The fact that you’ve released this thing you’ve been working on for months or years and most people didn’t seem to notice makes it hard to get excited about telling people about it. That’s made even harder by the fact that you’re probably tired of the damned thing. As much as I love nearly everything Hex has done, Hobomancer was the only one I actually wanted to talk about, much less play, right after it was released. With most of the rest, I’ve needed some time away from it before I could appreciate it again. Unfortunately, the initial release is exactly when you have to pretend to still be excited about the thing, which means the thing that was so much fun back at the start--talking about your great idea--suddenly becomes its own kind of Grunt Work. It’s a cruel irony.
As time passes, especially if you keep releasing new stuff, there’s a weird disconnect where the thing goes from being this idea you had and turned into a Real Thing through tons of hard work and dedication to being...inventory. All that magic and excitement goes away and it becomes an item in your backstock and a game you run at conventions in hopes of selling some books. Last week I joked that you’d only kind of hate your finished product, but that’s not really true. It’s more ambivalence. Unless something really missed the mark or was poorly done, you’re not going to actually hate it. In fact, you’re probably not going to think about it too much because you’ve got brand new things to create so you can be ambivalent about them in the future.
When you do think about it, and especially if you re-read it, run a game of it, or whatever, it’s definitely more of a love-hate situation. Once the initial excitement of the idea, exhaustion with the idea, and “just glad the damned thing is done” stages have passed and you can look at the product objectively, there are going to be things you absolutely love and think turned out just right. There are also going to be a bunch of things that you realize didn’t work, weren’t as clever as you thought at the time, and wish you’d done differently. The second list will grow as time passes, and might even come to include things that started out on the first list. For example, 14 years later, I still love and am very proud of QAGS 2E, but there are a few jokes that I loved at the time and cringe at now. If Leighton and I had known we’d still be selling the book when we were in our 40s, I think we would have made more sober editorial decisions.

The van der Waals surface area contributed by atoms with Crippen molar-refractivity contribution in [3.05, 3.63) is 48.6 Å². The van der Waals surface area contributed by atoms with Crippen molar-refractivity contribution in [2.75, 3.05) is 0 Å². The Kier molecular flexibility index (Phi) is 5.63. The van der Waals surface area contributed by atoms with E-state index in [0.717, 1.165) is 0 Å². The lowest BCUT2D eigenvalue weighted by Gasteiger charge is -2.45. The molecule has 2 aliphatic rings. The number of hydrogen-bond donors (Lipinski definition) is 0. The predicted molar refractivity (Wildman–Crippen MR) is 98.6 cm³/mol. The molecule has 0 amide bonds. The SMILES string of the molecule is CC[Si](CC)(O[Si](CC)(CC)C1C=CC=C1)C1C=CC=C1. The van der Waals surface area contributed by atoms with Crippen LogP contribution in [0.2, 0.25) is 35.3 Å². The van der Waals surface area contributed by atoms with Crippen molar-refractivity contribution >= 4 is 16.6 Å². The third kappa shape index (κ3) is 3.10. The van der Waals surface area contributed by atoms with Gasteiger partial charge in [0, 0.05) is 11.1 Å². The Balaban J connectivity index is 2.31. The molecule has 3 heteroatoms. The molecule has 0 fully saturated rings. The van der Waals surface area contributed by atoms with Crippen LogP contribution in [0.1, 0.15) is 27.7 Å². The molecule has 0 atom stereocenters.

The best part about actually releasing your product is that no matter how much you love the thing, hate the thing, or just don’t want to think about the thing ever again, it’s now a Thing, which means it’s not Idea Debt. It’s been released out into the wild and is no longer sitting there on your hard drive begging you to give it your time, effort, and attention. That’s a good thing, because in the time it took to release the thing, you probably took on at least a couple more projects’ worth of Idea Debt that you need to start working to pay off.
Remember when I talked about Grunt Work a few posts ago? If you haven’t done any of that yet, this is probably where your project dies. All those exciting ideas you had at the beginning have been in your head so long they’ve become boring. You’ve now read that clever thing you wrote a hundred times and it’s starting to sound stupid. Worst of all, you and the people you’ve got giving feedback keep finding problems that need to be addressed. Suddenly that fun thing you started working on had become Real Work. It’s not fun anymore, and in fact a lot of the stuff you have to do in the final stretch is really tedious, and like any tedious chore you’ll probably find yourself doing it in your sleep. You’ll be dreaming about rewriting and editing the text, but because of the cruel nature of dreams you’ll only have a vague idea of what that text is, and the parts you remember will be surreal or dumb, so you can’t even use it for inspiration.
When a project turns into real work, one of three things will happen. The first is that you power through it until the thing is done. The second is that you give up and add a massive chunk of unrealized Idea Debt to your life. The third is that you deny that the work is needed and release a bad product, or at least a product that’s not as good as it should be. We’ve all done it, and the worst part about it is that as time passes you’ll notice all the holes you didn’t bother to look. Some of these will be glaring things that other people criticize, make fun of, or ask you about. Others will be things nobody else catches but that you know weren’t done the way they should have. No matter how good the thing is, you’re always going to wish you did a few things differently. The less Grunt Work you put into it during the final stages, the more of these problems you’re going to find later.